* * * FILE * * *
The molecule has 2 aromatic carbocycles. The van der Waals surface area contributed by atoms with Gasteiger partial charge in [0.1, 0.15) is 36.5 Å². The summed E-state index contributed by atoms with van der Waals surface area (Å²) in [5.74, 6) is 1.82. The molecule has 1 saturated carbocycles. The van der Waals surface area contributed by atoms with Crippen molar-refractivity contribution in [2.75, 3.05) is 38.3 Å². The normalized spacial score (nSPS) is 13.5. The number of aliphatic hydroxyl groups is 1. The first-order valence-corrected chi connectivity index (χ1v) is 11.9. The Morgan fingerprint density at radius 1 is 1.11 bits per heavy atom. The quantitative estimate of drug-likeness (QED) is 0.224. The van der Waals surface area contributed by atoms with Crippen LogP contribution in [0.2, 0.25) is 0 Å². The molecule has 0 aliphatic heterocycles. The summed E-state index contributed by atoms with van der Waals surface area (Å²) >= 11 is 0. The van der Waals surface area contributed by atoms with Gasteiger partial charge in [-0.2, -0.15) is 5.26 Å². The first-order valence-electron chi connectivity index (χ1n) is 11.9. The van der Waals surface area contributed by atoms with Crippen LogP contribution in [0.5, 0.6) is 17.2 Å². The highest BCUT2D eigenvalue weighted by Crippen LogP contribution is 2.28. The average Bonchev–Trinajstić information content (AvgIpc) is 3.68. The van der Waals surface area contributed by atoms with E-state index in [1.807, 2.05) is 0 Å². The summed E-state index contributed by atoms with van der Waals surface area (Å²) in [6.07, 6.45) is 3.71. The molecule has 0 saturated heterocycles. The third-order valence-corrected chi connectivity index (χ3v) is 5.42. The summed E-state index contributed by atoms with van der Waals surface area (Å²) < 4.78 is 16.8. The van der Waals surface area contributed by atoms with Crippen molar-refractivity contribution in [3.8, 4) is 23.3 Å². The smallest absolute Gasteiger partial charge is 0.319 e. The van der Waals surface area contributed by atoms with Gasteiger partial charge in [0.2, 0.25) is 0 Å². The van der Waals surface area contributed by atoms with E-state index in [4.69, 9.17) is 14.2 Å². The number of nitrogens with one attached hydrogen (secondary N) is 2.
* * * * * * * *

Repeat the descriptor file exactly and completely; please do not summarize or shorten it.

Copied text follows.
The molecule has 2 aromatic carbocycles. The van der Waals surface area contributed by atoms with Gasteiger partial charge in [0.1, 0.15) is 36.5 Å². The summed E-state index contributed by atoms with van der Waals surface area (Å²) in [5.74, 6) is 1.82. The molecule has 1 saturated carbocycles. The van der Waals surface area contributed by atoms with Crippen molar-refractivity contribution in [2.75, 3.05) is 38.3 Å². The normalized spacial score (nSPS) is 13.5. The number of aliphatic hydroxyl groups is 1. The first-order valence-corrected chi connectivity index (χ1v) is 11.9. The Morgan fingerprint density at radius 1 is 1.11 bits per heavy atom. The quantitative estimate of drug-likeness (QED) is 0.224. The van der Waals surface area contributed by atoms with Crippen LogP contribution in [0.2, 0.25) is 0 Å². The molecule has 0 aliphatic heterocycles. The summed E-state index contributed by atoms with van der Waals surface area (Å²) >= 11 is 0. The van der Waals surface area contributed by atoms with Gasteiger partial charge in [-0.2, -0.15) is 5.26 Å². The first-order valence-electron chi connectivity index (χ1n) is 11.9. The van der Waals surface area contributed by atoms with Crippen LogP contribution in [0.5, 0.6) is 17.2 Å². The highest BCUT2D eigenvalue weighted by Crippen LogP contribution is 2.28. The average Bonchev–Trinajstić information content (AvgIpc) is 3.68. The van der Waals surface area contributed by atoms with E-state index in [1.807, 2.05) is 0 Å². The summed E-state index contributed by atoms with van der Waals surface area (Å²) in [6.07, 6.45) is 3.71. The molecule has 0 saturated heterocycles. The third-order valence-corrected chi connectivity index (χ3v) is 5.42. The summed E-state index contributed by atoms with van der Waals surface area (Å²) < 4.78 is 16.8. The van der Waals surface area contributed by atoms with Crippen molar-refractivity contribution in [3.8, 4) is 23.3 Å². The smallest absolute Gasteiger partial charge is 0.319 e. The van der Waals surface area contributed by atoms with Gasteiger partial charge in [0.2, 0.25) is 0 Å². The van der Waals surface area contributed by atoms with E-state index in [4.69, 9.17) is 14.2 Å². The number of nitrogens with one attached hydrogen (secondary N) is 2.